What to do with your childrens' bedrooms after they've flown the nest
Landlords | Tips for Landlords | 21/02/17
It’s finally happening. Your darling child is finally starting university in another city or even abroad, or perhaps just moved out of Mum and Dad’s for a new start. Leaving the family home is a big step for everyone involved, but it does also leave you with a spare room. Have you thought about what you can do to repurpose their room ? Here are a few ideas…
Redecorate on a budget
Your son or daughter has spent their childhood and formative years in this room, and it can become a bit of a sacred space. Now they’ve moved out, with their consent, you can take this room and turn it into something new. Not only will it make it seem less like the room is ‘missing’ its former occupant, but it can be quite useful.
One option is to sell on the furniture and bits and bobs inevitably cluttering your child’s room on second hand sites, and then use the money raised to buy something a bit more up to date, whether it be new or second-hand. Many places offer low-price furniture, but don’t forget to check out second hand places and sale items – and haggle the price if the opportunity arises!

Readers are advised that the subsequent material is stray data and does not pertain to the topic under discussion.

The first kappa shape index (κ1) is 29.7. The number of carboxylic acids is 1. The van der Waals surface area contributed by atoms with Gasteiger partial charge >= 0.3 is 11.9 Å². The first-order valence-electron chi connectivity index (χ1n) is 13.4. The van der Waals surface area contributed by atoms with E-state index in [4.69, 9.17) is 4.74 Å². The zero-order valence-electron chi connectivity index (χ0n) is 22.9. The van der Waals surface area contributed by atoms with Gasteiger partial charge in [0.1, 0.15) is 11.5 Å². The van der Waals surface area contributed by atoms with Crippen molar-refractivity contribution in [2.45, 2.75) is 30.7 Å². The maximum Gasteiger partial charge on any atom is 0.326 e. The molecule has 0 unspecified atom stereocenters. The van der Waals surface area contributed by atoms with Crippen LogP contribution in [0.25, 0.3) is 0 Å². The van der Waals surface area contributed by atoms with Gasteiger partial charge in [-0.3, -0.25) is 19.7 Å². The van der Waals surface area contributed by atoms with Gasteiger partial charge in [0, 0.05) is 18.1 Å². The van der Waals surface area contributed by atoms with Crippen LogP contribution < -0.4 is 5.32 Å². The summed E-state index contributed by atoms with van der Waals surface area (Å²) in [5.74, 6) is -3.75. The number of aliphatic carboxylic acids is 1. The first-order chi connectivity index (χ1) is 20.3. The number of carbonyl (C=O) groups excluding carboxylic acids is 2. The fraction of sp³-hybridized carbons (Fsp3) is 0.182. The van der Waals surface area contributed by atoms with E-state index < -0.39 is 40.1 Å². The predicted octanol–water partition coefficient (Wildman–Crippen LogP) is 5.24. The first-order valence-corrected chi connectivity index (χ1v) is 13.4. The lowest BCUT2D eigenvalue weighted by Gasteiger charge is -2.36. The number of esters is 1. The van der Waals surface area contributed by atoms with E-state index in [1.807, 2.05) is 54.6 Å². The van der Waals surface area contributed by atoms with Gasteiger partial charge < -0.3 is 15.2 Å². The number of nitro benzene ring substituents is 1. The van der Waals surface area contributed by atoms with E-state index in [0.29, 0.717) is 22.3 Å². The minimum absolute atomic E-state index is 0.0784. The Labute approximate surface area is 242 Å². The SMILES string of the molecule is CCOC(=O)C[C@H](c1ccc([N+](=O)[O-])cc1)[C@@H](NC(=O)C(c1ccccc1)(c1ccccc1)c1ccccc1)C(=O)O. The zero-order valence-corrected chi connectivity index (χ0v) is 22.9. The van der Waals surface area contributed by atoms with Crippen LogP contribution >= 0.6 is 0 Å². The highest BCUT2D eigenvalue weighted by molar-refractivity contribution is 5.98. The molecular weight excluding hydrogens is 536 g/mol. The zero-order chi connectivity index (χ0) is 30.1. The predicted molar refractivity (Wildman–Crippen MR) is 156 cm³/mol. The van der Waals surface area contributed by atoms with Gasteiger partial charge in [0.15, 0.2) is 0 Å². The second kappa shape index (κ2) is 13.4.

You can now benefit from a nicely redecorated and refurnished room. Friends and family can stay with you and sleep in a nice, tidy guest room.
Rent out your spare room
After having redecorated your child’s old bedroom, why not consider renting it out? Your room could be rented to students or professionals who have had to move for work. The tenant will provide you with a source of income, which could be used to support your newly independent son or daughter, or just as a bit of spare cash. It could give you that extra money you needed for those repairs on the house, that new car or maybe a short break in the sun!
For tenants, and notably students, the principal advantage of renting a spare room is the lower rent. They can avoid falling victim to vast rental prices, particularly in large cities, and will also have fewer outgoings on things like utilities and new furniture. You’re doing them a favour, not just in monetary terms, but also in terms of living standards. The room is already furnished, and you can offer larger communal rooms than the cramped flats students are often forced to shell out for.
Aside from a larger living space, you might find that your new tenant slots in nicely to your family and makes the house seem less empty since your childr moved out. So why not opt for something that’s both practical and enjoyable and give it a try!
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